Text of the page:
Authors:Dobos et alAbstract:Occultation light curves of exomoons may give information on their albedo and hence indicate the presence of ice cover on the surface. Icy moons might have subsurface oceans thus these may potentially be habitable. The objective of our paper is to determine whether next generation telescopes will be capable of albedo estimations for icy exomoons using their occultation light curves. The success of the measurements depends on the depth of the moon's occultation in the light curve and on the sensitivity of the used instruments. We applied simple calculations for different stellar masses in the V and J photometric bands, and compared the flux drop caused by the moon's occultation and the estimated photon noise of next generation missions with 5 σ confidence. We found that albedo estimation by this method is not feasible for moons of solar-like stars, but small M dwarfs are better candidates for such measurements. Our calculations in the J photometric band show that E-ELT MICADO's photon noise is just about 4 ppm greater than the flux difference caused by a 2 Earth-radii icy satellite in a circular orbit at the snowline of an 0.1 stellar mass star. However, considering only photon noise underestimates the real expected noise, because other noise sources, such as CCD read-out and dark signal become significant in the near infrared measurements. Hence we conclude that occultation measurements with next generation missions are far too challenging, even in the case of large, icy moons at the snowline of small M dwarfs. We also discuss the role of the parameters that were neglected in the calculations, e.g. inclination, eccentricity, orbiting direction of the moon. We predict that the first albedo estimations of exomoons will probably be made for large icy moons around the snowline of M4 -- M9 type main sequence stars.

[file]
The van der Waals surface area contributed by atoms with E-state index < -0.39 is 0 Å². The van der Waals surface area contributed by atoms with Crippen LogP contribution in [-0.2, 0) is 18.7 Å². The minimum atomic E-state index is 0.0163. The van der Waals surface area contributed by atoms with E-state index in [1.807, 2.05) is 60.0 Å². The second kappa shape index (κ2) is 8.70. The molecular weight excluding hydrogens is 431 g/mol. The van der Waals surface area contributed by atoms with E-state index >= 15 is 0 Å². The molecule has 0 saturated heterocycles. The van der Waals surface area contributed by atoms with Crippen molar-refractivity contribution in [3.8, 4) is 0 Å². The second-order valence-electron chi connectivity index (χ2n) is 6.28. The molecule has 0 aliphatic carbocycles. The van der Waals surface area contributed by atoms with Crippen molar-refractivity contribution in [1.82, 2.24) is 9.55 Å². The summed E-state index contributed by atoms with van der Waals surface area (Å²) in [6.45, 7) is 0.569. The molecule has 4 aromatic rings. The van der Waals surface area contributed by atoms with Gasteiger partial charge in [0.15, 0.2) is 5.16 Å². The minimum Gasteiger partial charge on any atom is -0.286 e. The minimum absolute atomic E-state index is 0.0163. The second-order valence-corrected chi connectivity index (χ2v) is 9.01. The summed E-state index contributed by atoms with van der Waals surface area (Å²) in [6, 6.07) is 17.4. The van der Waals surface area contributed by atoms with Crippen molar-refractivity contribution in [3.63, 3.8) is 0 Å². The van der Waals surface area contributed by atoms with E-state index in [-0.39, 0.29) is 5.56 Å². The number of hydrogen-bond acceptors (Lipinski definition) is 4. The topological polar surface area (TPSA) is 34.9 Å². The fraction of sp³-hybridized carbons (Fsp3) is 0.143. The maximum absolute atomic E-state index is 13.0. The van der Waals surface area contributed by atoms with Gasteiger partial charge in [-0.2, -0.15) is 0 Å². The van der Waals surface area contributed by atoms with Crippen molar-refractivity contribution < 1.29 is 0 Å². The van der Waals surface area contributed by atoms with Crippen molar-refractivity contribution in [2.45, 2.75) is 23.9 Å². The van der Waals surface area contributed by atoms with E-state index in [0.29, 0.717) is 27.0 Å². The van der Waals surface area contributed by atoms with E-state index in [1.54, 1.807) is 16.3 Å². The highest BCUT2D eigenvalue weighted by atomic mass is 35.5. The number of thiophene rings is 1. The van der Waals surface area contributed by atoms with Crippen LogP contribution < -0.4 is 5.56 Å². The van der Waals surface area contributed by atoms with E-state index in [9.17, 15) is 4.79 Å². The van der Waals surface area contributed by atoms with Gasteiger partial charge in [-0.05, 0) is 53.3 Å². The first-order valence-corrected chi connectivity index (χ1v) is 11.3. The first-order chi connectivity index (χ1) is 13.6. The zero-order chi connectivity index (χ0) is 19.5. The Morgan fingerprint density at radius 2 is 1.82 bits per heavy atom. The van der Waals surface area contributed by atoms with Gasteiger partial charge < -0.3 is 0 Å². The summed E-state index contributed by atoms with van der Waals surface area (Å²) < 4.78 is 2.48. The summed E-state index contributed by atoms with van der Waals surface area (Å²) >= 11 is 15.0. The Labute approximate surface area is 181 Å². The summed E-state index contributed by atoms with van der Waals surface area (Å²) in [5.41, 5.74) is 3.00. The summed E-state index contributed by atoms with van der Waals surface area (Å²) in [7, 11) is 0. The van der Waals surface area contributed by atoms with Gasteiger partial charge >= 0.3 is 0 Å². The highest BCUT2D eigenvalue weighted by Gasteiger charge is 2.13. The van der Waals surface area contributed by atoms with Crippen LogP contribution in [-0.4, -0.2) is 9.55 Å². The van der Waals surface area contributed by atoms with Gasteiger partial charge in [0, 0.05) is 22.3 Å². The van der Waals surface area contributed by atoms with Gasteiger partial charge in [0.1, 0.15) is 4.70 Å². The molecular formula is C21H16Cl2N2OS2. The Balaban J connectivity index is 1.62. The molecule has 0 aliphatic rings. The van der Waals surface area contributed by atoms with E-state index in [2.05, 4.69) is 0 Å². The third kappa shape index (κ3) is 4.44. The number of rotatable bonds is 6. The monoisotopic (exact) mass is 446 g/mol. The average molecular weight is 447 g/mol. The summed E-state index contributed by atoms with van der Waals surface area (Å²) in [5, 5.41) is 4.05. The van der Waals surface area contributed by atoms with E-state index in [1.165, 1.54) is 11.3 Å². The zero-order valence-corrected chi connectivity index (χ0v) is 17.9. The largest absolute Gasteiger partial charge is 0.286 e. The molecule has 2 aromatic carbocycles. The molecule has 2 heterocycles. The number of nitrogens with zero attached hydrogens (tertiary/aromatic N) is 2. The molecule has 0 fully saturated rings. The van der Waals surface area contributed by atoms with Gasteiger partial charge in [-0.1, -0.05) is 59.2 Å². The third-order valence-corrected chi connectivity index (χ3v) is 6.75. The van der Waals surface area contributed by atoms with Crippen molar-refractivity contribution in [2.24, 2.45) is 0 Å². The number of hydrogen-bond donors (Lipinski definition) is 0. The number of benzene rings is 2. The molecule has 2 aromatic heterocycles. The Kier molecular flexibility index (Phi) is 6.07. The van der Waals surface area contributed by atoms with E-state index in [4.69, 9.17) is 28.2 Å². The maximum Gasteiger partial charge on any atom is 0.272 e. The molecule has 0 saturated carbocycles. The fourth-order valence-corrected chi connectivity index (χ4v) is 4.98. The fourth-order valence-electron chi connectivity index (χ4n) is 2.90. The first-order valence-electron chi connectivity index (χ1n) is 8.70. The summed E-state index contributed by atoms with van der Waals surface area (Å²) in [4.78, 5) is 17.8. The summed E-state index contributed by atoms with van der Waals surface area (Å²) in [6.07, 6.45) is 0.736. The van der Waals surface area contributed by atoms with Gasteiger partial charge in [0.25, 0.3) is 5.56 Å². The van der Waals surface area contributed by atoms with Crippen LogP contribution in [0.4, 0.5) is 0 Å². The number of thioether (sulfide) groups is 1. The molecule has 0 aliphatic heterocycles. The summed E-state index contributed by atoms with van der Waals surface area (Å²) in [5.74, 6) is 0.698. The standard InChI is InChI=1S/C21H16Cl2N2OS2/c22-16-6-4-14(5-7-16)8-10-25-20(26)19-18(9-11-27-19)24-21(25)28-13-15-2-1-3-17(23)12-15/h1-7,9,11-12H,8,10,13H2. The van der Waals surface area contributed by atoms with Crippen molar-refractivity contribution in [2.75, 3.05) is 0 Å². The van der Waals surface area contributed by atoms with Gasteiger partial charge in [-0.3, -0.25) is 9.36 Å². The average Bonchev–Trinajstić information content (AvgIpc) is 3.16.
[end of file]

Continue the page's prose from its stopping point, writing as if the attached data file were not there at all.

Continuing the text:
Wednesday, November 30, 2016
Possibility for albedo estimation of exomoons: Why should we care about M dwarfs?
Posted by Will Baird at 12:00 PM
Labels: exomoon detection, exomoons, m dwarf exoplanets
Subscribe to: Post Comments (Atom)
Post a Comment
Note: Only a member of this blog may post a comment.